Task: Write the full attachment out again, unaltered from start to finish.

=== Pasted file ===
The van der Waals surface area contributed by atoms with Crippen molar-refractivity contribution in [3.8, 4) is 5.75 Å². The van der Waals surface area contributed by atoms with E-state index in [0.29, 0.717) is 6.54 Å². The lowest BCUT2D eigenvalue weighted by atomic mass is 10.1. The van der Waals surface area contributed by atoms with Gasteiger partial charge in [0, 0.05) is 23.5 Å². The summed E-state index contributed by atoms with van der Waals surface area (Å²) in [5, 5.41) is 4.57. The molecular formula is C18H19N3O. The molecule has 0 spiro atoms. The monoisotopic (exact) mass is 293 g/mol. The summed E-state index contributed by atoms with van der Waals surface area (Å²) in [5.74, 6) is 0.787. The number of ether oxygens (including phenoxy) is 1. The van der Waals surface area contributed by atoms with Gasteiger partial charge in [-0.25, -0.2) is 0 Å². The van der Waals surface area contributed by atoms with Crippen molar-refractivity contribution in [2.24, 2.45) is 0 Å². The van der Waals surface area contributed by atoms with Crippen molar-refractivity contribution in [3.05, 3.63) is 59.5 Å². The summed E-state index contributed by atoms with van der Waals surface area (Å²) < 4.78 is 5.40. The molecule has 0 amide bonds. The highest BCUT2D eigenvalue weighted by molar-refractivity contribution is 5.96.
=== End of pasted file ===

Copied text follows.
The van der Waals surface area contributed by atoms with Crippen molar-refractivity contribution in [3.8, 4) is 5.75 Å². The van der Waals surface area contributed by atoms with E-state index in [0.29, 0.717) is 6.54 Å². The lowest BCUT2D eigenvalue weighted by atomic mass is 10.1. The van der Waals surface area contributed by atoms with Gasteiger partial charge in [0, 0.05) is 23.5 Å². The summed E-state index contributed by atoms with van der Waals surface area (Å²) in [5, 5.41) is 4.57. The molecular formula is C18H19N3O. The molecule has 0 spiro atoms. The monoisotopic (exact) mass is 293 g/mol. The summed E-state index contributed by atoms with van der Waals surface area (Å²) in [5.74, 6) is 0.787. The number of ether oxygens (including phenoxy) is 1. The van der Waals surface area contributed by atoms with Gasteiger partial charge in [-0.25, -0.2) is 0 Å². The van der Waals surface area contributed by atoms with Crippen molar-refractivity contribution in [2.24, 2.45) is 0 Å². The van der Waals surface area contributed by atoms with Crippen molar-refractivity contribution in [3.05, 3.63) is 59.5 Å². The summed E-state index contributed by atoms with van der Waals surface area (Å²) < 4.78 is 5.40. The molecule has 0 amide bonds. The highest BCUT2D eigenvalue weighted by molar-refractivity contribution is 5.96.